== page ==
25 Animal Panorama Fails That Are So Terrible They’re Amazing

We’ve all failed at taking a panoramic shot a time or two, but have you ever failed so bad that the end result was better than anything you could have captured on purpose? The photos in this series are exactly that!

Panoramic photo technology, easily available on your smartphone, allows you to capture beautiful sunsets, flowing meadows, and ocean waves with the touch of a button and the slight wave of your hand.

The results can be magnificent… or, they can be quite alarming. Say for instance, you try to photograph your pets and end up looking at a photo that depicts an eight-legged creature with two heads and six tails.

Little did we know, there are mystical animals popping up all over the web thanks to panoramic photos. There are horses the length of limos and cats with too many legs to count.

It seems this technology has no qualms about turning our pets into mythical monsters. See for yourself!

1. When your picture results in a split kitty


Technically, a panoramic photo is a photography technique that entails the use of specialized equipment or software to capture images with horizontally elongated fields of view.

2. Serious doggo fail


Long before we had the technology to produce panoramic photos, the idea was born through paintings. Painted panoramic murals have been found in Pompeii that date back to 20 A.D.

3. One loooong dog


Panoramic photography dates back to 1839 when photographers wanted a way to show off city landscapes.

They accomplished this by placing several daguerreotype plates (the earliest photos set on copper plates) in a row to create the illusion that the photo captured a larger swath of scenery.  The very first panoramas were made up of eleven plates!

4. “Pano of my new backyard when my dog decided to run through it”


During the Civil War, George Barnard captured some of the earliest pano photos. He would print two or more wet-plate negatives that were previously exposed in a conventional camera.

He coated the wet-plates with an emulsion before they were sensitized and exposed. Next, the camera was rotated to the next section of the panorama following every exposure in order to create a new negative.

Upon bringing the negatives to the studio, they were placed on sensitized sheets of photographic paper before being placed in the sun.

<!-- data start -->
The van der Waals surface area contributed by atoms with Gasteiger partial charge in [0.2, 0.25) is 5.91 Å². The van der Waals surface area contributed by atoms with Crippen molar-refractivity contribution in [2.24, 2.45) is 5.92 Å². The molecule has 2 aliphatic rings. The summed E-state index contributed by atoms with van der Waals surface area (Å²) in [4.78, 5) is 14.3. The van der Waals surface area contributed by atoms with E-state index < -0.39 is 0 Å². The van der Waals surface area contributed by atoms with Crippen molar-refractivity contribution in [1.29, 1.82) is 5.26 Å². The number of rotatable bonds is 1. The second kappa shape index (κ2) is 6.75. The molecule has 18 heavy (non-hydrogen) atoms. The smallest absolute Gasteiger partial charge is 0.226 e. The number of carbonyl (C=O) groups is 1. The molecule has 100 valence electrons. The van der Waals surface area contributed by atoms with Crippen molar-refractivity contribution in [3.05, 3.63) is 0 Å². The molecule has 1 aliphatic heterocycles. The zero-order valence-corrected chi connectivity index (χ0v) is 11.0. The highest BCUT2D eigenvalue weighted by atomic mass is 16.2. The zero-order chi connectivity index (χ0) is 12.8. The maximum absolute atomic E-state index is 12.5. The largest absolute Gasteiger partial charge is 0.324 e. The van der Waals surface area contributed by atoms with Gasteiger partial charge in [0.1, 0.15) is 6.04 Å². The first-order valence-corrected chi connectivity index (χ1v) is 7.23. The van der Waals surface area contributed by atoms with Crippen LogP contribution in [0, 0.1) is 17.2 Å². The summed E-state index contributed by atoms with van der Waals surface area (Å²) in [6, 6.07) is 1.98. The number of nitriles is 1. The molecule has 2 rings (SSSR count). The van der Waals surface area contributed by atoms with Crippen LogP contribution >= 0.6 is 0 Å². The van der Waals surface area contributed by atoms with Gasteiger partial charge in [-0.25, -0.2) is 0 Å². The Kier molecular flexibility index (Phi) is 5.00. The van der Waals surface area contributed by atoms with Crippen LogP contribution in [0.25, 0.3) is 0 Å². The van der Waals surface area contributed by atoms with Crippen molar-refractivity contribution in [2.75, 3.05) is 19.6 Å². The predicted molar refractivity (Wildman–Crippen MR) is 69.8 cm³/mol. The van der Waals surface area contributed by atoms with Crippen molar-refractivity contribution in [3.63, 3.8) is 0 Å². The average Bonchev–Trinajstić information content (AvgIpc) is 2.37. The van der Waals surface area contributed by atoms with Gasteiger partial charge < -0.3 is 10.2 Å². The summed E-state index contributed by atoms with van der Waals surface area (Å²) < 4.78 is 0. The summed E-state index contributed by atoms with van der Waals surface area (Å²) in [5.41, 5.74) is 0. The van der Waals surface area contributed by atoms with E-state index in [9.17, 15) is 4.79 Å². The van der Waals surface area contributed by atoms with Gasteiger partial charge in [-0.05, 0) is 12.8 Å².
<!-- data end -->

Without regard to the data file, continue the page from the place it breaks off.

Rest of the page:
Finally, they were fixed, washed, trimmed, and put into place for the finished panoramic photo.

5. Loch Ness Dog Monster


By the late 19th century, manufactures began producing cameras designed specifically to produce panoramas. The first mass-produced model was the Al-Vista, which came out in 1898.

Most of these original panoramic cameras relied on a swing lens.

6. Some fine desert felines!


7. Forget duck boats, this is the world’s first duck limo service

bored panda

8. Kangaroo or dog?


9. Pinocchio, that you?!


10. Cute dog becomes something else entirely


In the past, people manually stitched together photos to create a panorama. Now, your phone does the work for you by seeking out common features along the edge of each image transparency.

From there, it lines them up by sliding and rotating the image into what it thinks is the right positioning. As a result, it often makes stitching errors, misaligns images, or cuts things in half.

The technology is neat, but it clearly still needs some improvements.

11. I’m bananas over this one


12. “My buddy tried to photograph his dog in panoramic mode” #fail


13. Three tails, three wags, three times the happy


14. “Giraffe walking while I was taking a panoramic photo”


15. That’s some psychedelic BBQ


16. If only they were pink elephants!


17. The headless dog


18. What happens when you breed a cat with an octopus


19. Introducing the limo horse!


20. One head short of Cerberus


21. Yikes!


22. “When the panorama option makes your dogs look like Sonic the Hedgehog”


23. Tail power!


24. No other sheep in the land like these sheep


25. Clearly, this kitty needed some extra support to carry that tummy around!


Source: Bored Panda